Of course, this family itself is the very definition of makeshift. Osamu and Nobuyo may be a “real” couple, but no one else is actually related. The Family Game may have attempted to take the family apart and expose it as an artificial mechanism devoid of real feeling in which each is simply playing the role expected of them, but Shoplifters asks the opposite – if a found family can actually be more “real” that the real thing because it has been chosen, is wanted, and continues to function because of an organic bond between individuals which exists in the absence of blood.

In a sense, the family itself has been “shoplifted”. Later, under questioning, Nobuyo is accused of “throwing away” Hatsue but she corrects them – she didn’t and she wouldn’t. Someone else “threw away” Hatsue and she found her. Hatsue was abandoned by her husband who fathered a family with another woman, but seemingly not with her. Alone she longed for a family of her own and most of all to avoid the looming threat of a “lonely death”. Whatever else they might have gained from the “arrangement”, Osamu and Nobuyo are at least able to offer her the thing that would make her life complete as she prepares to meet its end. By the logic of the family drama, one family must be broken in order to forge another and it’s true enough to say that each member of the Shibata clan has been pilfered from somewhere else but in the end perhaps it’s better this way, free of the cold obligation of a blood or legal tie.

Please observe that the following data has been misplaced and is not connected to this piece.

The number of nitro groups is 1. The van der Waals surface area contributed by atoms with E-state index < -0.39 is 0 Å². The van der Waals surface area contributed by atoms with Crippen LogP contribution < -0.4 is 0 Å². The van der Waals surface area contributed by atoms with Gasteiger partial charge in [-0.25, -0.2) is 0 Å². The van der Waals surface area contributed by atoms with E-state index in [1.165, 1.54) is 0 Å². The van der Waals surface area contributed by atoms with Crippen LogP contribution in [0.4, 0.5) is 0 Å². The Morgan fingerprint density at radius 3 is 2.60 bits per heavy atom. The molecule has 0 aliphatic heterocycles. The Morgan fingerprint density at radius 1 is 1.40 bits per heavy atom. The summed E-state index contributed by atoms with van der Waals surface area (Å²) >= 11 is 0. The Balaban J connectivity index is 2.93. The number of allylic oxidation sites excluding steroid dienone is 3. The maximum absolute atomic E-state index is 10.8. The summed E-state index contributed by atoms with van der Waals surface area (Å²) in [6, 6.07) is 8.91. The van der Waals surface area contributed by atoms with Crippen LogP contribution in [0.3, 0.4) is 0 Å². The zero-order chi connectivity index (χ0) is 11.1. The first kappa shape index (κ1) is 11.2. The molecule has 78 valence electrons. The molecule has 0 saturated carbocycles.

Then again, there are cracks in the foundation. Little Shota, growing fast into a young man, is increasingly conflicted about the way the family makes ends meet. Trapped in low paid, casual employment, Osamu and Nobuyo are working but poor, unable to support their family on their wages alone. Injured at work, Osamu is left without compensation because he’s only a day labourer and therefore not entitled to workplace protections while Nobuyo is eventually forced into a “workshare” arrangement and then to resign when her boss cruelly tells her and a friend that they can decide between themselves which of them gets to keep their job. They steal because they’re hungry, but also perhaps because they enjoy this small way of rebelling against the system. Osamu tells Shota that stealing from stores is OK because no one really “owns” anything while it’s still on the shelf, but Shota begins to doubt his logic. It’s not just “taking”, it’s taking “from” and Shota is increasingly worried about who it is their way of life may be harming. He worries that in taking in Yuri the family is corrupting her, indoctrinating her into their morally dubious universe.